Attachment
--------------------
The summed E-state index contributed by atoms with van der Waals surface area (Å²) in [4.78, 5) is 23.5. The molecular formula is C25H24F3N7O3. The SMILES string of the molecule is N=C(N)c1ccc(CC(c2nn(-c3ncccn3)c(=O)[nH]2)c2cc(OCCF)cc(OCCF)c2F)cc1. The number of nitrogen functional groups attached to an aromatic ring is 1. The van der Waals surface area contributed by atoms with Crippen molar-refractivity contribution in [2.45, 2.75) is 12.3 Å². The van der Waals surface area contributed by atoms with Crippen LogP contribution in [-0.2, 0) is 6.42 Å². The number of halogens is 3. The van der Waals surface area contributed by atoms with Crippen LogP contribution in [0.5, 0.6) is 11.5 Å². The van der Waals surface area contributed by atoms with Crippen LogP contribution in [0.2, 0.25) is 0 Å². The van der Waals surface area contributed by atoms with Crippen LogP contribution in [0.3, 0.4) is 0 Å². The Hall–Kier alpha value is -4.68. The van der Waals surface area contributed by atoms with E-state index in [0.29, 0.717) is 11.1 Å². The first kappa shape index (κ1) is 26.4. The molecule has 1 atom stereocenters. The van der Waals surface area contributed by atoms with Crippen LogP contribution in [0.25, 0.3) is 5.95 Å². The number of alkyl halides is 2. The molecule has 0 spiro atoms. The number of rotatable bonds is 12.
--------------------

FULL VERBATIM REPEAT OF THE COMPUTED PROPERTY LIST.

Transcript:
The summed E-state index contributed by atoms with van der Waals surface area (Å²) in [4.78, 5) is 23.5. The molecular formula is C25H24F3N7O3. The SMILES string of the molecule is N=C(N)c1ccc(CC(c2nn(-c3ncccn3)c(=O)[nH]2)c2cc(OCCF)cc(OCCF)c2F)cc1. The number of nitrogen functional groups attached to an aromatic ring is 1. The van der Waals surface area contributed by atoms with Crippen molar-refractivity contribution in [2.45, 2.75) is 12.3 Å². The van der Waals surface area contributed by atoms with Crippen LogP contribution in [-0.2, 0) is 6.42 Å². The number of halogens is 3. The van der Waals surface area contributed by atoms with Crippen LogP contribution in [0.5, 0.6) is 11.5 Å². The van der Waals surface area contributed by atoms with Crippen LogP contribution in [0.2, 0.25) is 0 Å². The van der Waals surface area contributed by atoms with Crippen LogP contribution in [0.3, 0.4) is 0 Å². The Hall–Kier alpha value is -4.68. The van der Waals surface area contributed by atoms with E-state index in [0.29, 0.717) is 11.1 Å². The first kappa shape index (κ1) is 26.4. The molecule has 1 atom stereocenters. The van der Waals surface area contributed by atoms with Crippen LogP contribution in [0.25, 0.3) is 5.95 Å². The number of alkyl halides is 2. The molecule has 0 spiro atoms. The number of rotatable bonds is 12.